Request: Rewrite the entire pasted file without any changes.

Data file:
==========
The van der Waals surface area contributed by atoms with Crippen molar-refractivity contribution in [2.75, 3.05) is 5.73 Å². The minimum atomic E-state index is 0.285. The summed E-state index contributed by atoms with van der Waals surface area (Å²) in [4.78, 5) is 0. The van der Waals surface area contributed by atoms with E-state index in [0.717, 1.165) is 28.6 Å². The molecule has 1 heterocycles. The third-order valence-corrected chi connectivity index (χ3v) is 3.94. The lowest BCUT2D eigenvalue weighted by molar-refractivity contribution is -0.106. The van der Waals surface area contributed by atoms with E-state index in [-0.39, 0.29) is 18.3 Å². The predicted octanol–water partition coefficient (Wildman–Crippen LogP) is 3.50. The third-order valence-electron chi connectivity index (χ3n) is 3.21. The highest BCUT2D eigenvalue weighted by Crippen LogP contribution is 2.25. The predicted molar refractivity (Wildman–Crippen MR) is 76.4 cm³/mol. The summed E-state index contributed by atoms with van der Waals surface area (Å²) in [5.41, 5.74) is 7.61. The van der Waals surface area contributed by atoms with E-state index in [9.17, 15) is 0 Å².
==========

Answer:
The van der Waals surface area contributed by atoms with Crippen molar-refractivity contribution in [2.75, 3.05) is 5.73 Å². The minimum atomic E-state index is 0.285. The summed E-state index contributed by atoms with van der Waals surface area (Å²) in [4.78, 5) is 0. The van der Waals surface area contributed by atoms with E-state index in [0.717, 1.165) is 28.6 Å². The molecule has 1 heterocycles. The third-order valence-corrected chi connectivity index (χ3v) is 3.94. The lowest BCUT2D eigenvalue weighted by molar-refractivity contribution is -0.106. The van der Waals surface area contributed by atoms with E-state index in [-0.39, 0.29) is 18.3 Å². The predicted octanol–water partition coefficient (Wildman–Crippen LogP) is 3.50. The third-order valence-electron chi connectivity index (χ3n) is 3.21. The highest BCUT2D eigenvalue weighted by Crippen LogP contribution is 2.25. The predicted molar refractivity (Wildman–Crippen MR) is 76.4 cm³/mol. The summed E-state index contributed by atoms with van der Waals surface area (Å²) in [5.41, 5.74) is 7.61. The van der Waals surface area contributed by atoms with E-state index in [9.17, 15) is 0 Å².